Hendrik Schober wrote:
> I have been assigned the task to find out whether it is
> possible to distribute trial versions of a rather complex
> and hard-to-install software using virtual machines. That
> is, instead of the lengthy, error-prone, and quite support-
> intensive installation process of a trial version at a
> customer's we would like to distribute a virtual machine
> that has everything pre-installed and pre-configured. The
> guest OS needed is Windows Server 2003.
> The virtual machines should be easy to install, but I don't
> see how simple cloning could work, since the trial software
> is time-limited.
> And am I allowed to distribute an installed, but not yet
> activated Windows? If not, what about Windows trial versions?
> If those neither, are there other ways to do this?
> I cannot believe I'm the first one to tackle this. Anyone
> having some knowledge and ideas to share?
Rather than distribute a huge image that contains the OS, why not use
software virtualization to distribute a virtual layer for the
application (with possible different versions of the layer for when it
is installed on different version of the OS)?
Altris SVS has their software virtualization product. There is a free
version but I don't think you can use it for commercial purposes. The
idea is to have employees retrieve the pre-configured virtual layer for
an application from the company's server and use that image on their
host. It doesn't include an OS, just all the files and folders (in a
virtualized environment) for the application, so you need to install
their SVS client on the user's host. In fact, using virtual app
layering, you could install multiple versions of the same product
without any conflicts (you would only activate one layer at a time;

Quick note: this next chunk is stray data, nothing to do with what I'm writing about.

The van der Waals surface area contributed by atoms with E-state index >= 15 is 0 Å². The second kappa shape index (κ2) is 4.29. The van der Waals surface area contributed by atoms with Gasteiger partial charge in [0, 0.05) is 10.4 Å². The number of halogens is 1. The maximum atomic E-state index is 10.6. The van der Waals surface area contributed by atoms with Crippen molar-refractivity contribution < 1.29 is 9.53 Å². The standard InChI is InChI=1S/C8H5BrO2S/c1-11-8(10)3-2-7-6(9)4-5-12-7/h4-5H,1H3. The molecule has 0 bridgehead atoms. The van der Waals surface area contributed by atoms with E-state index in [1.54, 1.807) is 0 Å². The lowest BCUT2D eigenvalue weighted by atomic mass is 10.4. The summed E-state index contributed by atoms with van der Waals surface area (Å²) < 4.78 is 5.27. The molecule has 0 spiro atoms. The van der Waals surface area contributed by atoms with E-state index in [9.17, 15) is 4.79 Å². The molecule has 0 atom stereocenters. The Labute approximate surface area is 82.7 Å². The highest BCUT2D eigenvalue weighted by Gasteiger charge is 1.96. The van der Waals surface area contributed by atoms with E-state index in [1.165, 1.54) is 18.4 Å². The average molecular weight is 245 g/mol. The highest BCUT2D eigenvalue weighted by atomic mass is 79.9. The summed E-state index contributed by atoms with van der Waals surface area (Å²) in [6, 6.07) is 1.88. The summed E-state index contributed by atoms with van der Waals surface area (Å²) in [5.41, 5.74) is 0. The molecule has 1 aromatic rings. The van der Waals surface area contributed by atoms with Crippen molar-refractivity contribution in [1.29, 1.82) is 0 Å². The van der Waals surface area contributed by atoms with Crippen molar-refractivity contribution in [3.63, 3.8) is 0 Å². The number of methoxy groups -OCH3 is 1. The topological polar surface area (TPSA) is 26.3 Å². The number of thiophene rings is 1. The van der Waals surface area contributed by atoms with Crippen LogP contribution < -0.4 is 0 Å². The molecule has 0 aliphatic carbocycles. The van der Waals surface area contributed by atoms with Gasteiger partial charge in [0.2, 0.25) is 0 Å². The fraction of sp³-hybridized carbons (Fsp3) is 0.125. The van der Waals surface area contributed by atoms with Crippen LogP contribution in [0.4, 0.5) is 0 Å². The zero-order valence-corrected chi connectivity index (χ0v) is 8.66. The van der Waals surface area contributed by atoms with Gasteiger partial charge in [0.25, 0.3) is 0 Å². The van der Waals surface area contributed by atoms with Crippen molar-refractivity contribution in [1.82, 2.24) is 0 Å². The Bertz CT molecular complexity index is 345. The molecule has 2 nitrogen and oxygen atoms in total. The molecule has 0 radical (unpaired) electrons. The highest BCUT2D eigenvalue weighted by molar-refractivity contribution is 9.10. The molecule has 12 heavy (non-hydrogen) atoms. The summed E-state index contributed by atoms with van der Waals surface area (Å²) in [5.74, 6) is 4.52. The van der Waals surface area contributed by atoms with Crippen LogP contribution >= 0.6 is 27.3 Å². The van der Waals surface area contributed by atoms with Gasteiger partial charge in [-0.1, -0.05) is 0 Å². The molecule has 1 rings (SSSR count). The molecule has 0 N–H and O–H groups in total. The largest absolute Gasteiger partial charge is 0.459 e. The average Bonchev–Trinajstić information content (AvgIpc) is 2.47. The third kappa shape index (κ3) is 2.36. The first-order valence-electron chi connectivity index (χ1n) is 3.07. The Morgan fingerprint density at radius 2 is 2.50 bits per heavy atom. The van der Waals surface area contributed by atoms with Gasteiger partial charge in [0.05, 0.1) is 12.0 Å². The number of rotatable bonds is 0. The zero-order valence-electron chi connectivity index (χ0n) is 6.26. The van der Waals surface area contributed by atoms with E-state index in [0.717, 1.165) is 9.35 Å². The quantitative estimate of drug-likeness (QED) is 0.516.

i.e., the layers for the multiple versions would be mutually exclusive
and you load just one version). The user could bounce between different
versions of, say, Winzip or a web browser without the user doing any
install of the Winzip apps or each version of it.
While software virtualization allows controlled images of those apps to
run on the user's host, allows multiple version access, and reduces
helpdesk overhead (just have the user reload the layer's image), and
although "virtualization" is involved in this process, once a layer is
activated it appears to exist on the real host just as if you installed
the application on the real host. That means you do not use SVS to
isolate your apps from your host in an anti-malware scheme. Once
activated, there is no isolation between OS and apps on the real host to
the virtualized app.
Altiris got swallowed up by Symantec. www.altiris.com
leads you to a
Symantec site. The free stuff is at http://www.svsdownloads.com/
don't know if the free version has kept in sync with the commercial
stuff from Symantec (I suspect not). Rather than distribute a large
image with OS and app, you might be able to distribute a much smaller
image of just the virtualized app layer.
I think xenocode.com is trying to come with something similar (I noticed
SVS is involved in their product as a technology but not necessarily
associated with Altiris or Symantec). This, I think, has you store your
apps online and the users get it from there. For example, they have
web page where you download and
install their plug-in that runs a virtualized environment on your host
into which a compact version of the app is ran. If you can put your app
on the web and have it run in a virtualized environment on the user's
host, you don't have to include the huge disk space for an OS and users
don't pollute their host with your app (which also makes it easier for
you to slide in new versions as they become available, as is also
possible with SVS which can push new versions to users' hosts that have
subscribed to the app's layer).